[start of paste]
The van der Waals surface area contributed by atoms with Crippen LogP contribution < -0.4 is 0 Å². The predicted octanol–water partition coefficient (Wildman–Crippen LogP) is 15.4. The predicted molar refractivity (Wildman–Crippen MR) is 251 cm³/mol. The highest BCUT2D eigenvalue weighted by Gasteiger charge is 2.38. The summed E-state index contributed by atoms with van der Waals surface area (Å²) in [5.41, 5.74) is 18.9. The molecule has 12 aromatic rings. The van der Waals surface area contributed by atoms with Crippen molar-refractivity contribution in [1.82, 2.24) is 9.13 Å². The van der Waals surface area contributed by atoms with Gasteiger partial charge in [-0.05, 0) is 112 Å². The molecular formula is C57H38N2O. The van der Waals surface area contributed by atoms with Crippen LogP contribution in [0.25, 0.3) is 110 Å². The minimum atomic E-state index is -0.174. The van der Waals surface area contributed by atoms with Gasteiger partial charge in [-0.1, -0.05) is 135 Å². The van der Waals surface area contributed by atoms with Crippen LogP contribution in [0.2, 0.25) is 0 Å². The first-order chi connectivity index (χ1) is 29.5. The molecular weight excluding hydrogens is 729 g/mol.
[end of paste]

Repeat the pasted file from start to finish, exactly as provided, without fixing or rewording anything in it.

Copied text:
The van der Waals surface area contributed by atoms with Crippen LogP contribution < -0.4 is 0 Å². The predicted octanol–water partition coefficient (Wildman–Crippen LogP) is 15.4. The predicted molar refractivity (Wildman–Crippen MR) is 251 cm³/mol. The highest BCUT2D eigenvalue weighted by Gasteiger charge is 2.38. The summed E-state index contributed by atoms with van der Waals surface area (Å²) in [5.41, 5.74) is 18.9. The molecule has 12 aromatic rings. The van der Waals surface area contributed by atoms with Crippen molar-refractivity contribution in [1.82, 2.24) is 9.13 Å². The van der Waals surface area contributed by atoms with Gasteiger partial charge in [-0.05, 0) is 112 Å². The molecular formula is C57H38N2O. The van der Waals surface area contributed by atoms with Crippen LogP contribution in [0.25, 0.3) is 110 Å². The minimum atomic E-state index is -0.174. The van der Waals surface area contributed by atoms with Gasteiger partial charge in [-0.1, -0.05) is 135 Å². The van der Waals surface area contributed by atoms with Crippen LogP contribution in [0.2, 0.25) is 0 Å². The first-order chi connectivity index (χ1) is 29.5. The molecular weight excluding hydrogens is 729 g/mol.